Sunday, May 18, 2014


In an interview with the The Wall Street Journal, the prime minister said that bankruptcy might be among several options as a way to restructure the national flag carrier, after years of losses and bitter conflicts with its labour unions.

Acting Transport Minister Datuk Seri Hishammuddin Hussein said that Putrajaya would not rescue MAS following the airline’s dismal performance.

Ahmad Jauhari Yahya, the airline’s CEO, however thinks there is still time to revive MAS without an expensive bailout or a move to seek bankruptcy.

The Journal also warns that the "worse may yet to come" for Malaysia Airlines (MAS) despite the carrier recording a RM443 million loss for the first three months of 2014. The real repercussion due to the disappearance of MH370 could only be felt in the April-June 2014 quarter.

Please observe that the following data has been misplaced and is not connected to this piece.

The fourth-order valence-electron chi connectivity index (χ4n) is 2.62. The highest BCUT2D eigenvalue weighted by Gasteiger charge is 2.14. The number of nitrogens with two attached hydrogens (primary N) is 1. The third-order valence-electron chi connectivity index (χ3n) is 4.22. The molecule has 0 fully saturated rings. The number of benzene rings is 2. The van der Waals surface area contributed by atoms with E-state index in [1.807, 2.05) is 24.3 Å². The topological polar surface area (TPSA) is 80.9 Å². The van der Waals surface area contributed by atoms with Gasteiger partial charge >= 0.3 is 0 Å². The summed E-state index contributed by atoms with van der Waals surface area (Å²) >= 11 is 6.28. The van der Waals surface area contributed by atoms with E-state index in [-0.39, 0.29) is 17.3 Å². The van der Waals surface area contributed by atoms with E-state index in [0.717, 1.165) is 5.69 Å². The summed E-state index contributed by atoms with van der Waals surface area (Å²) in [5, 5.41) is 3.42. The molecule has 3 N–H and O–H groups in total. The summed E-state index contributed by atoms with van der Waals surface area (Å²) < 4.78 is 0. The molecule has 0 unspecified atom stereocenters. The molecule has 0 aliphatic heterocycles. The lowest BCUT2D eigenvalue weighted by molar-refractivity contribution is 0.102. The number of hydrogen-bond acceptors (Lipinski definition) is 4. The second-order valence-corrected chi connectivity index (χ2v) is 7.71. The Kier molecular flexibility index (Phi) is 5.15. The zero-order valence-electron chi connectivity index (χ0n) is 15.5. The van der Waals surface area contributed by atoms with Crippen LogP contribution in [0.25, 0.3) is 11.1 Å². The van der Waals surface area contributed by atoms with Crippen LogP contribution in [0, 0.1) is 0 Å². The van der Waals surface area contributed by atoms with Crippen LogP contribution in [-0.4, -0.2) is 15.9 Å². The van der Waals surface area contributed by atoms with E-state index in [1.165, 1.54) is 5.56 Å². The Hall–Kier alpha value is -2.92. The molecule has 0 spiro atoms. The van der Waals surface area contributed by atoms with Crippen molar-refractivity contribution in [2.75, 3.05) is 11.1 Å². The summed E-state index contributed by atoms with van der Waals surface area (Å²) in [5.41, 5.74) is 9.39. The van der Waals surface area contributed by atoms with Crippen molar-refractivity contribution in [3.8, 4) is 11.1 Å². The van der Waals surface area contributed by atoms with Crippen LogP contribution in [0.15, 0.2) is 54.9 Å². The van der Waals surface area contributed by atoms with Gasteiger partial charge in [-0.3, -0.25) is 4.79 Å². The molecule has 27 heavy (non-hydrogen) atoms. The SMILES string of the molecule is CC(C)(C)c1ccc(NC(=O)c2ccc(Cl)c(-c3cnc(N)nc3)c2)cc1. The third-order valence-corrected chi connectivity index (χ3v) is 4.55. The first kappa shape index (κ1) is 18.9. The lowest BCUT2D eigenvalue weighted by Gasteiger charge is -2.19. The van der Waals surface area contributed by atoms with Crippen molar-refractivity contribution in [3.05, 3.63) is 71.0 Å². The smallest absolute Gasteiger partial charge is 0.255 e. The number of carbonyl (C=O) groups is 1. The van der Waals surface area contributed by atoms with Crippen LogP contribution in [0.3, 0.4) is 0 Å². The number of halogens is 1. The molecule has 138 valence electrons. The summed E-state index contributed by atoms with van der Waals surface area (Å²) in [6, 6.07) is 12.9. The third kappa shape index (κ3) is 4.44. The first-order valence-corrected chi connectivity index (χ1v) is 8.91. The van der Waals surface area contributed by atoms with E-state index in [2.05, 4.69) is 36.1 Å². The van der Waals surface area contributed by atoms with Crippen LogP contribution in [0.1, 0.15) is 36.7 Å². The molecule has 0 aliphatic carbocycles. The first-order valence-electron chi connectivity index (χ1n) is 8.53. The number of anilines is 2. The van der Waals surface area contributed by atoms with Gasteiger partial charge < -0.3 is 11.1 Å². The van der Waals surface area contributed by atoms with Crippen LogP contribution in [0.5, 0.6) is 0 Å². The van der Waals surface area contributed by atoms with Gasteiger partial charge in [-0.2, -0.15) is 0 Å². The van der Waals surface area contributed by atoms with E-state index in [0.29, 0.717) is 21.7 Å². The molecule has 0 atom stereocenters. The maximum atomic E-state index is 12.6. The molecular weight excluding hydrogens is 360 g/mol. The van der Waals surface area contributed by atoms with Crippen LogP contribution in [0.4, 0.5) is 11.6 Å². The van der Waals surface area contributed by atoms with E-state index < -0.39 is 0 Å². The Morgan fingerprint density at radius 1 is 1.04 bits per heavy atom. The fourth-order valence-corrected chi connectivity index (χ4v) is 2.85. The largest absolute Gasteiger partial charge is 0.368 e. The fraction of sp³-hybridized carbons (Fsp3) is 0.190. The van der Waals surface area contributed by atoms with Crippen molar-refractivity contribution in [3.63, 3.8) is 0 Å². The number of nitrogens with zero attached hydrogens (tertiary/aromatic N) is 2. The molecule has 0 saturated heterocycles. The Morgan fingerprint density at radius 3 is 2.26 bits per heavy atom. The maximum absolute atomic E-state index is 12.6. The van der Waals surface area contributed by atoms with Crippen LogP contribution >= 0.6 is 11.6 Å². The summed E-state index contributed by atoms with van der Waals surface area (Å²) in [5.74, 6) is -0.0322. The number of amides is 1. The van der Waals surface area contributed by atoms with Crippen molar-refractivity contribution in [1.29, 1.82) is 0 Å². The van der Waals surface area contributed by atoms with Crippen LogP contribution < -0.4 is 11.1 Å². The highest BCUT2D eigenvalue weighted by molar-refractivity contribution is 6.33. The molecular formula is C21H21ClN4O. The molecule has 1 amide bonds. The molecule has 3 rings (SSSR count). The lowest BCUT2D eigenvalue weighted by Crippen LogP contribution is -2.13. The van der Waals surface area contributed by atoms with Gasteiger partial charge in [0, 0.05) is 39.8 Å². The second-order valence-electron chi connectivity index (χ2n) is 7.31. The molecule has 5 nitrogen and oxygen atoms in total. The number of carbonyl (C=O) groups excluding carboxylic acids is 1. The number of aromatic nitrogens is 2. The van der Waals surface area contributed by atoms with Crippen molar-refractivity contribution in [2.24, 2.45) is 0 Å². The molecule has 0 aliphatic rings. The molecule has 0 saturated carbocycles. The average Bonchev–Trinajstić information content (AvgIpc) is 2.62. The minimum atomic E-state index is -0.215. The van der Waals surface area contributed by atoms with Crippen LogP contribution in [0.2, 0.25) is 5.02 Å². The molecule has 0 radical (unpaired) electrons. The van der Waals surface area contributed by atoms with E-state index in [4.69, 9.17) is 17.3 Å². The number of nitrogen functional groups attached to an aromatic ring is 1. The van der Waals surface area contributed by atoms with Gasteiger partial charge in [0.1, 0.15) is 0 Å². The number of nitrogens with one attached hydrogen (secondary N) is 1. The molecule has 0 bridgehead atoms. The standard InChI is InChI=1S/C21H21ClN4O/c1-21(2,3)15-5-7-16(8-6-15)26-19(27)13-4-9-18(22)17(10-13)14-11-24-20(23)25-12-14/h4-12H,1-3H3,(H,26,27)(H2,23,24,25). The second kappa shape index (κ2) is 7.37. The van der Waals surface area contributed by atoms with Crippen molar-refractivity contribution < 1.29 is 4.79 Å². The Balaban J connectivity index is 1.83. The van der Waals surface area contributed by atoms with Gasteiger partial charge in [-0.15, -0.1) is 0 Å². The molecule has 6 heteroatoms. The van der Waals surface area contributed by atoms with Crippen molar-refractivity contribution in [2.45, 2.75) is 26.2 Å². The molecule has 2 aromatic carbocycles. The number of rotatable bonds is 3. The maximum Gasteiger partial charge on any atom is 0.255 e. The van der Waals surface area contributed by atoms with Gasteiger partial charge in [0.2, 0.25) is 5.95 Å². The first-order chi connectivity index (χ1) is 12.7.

It is worth nothing that MAS’ net gearing was estimated at 195% as at Dec 31 2013 and is expected to leap to 461% in FY2014.

If predicting comes true – that MAS will be in the red until at least 2016 – the airline faces the risk of exhausting its cash pile of rm3 billion based on its cash burn rate of rm1 billion a year.

An announcement on MAS’ reset plan may be made by end May 2014, pending board and shareholder approval, and that the implementation of a scheme was likely to be in July 2014.

Such a plan could involve a court order for creditor protection, possibly bankruptcy, to enable MAS to renegotiate its contracts with suppliers and the terms of employment for staff and crew, as well as a general reduction in its headcount.

MAS could be saved from itself if there was new political will to restructure, and that its forecasts, target price and even recommendation might be raised.

Nonetheless derating catalysts include MAS’ stubborn losses.

Current (May 2014) forecast assumed that industry-average yields would continue to decline in financial year 2014 (FY14) vs FY13, but that a gradual recovery was expected in FY15-FY16, as such low yield levels were unsustainable for the Malaysia-based short-haul airlines.

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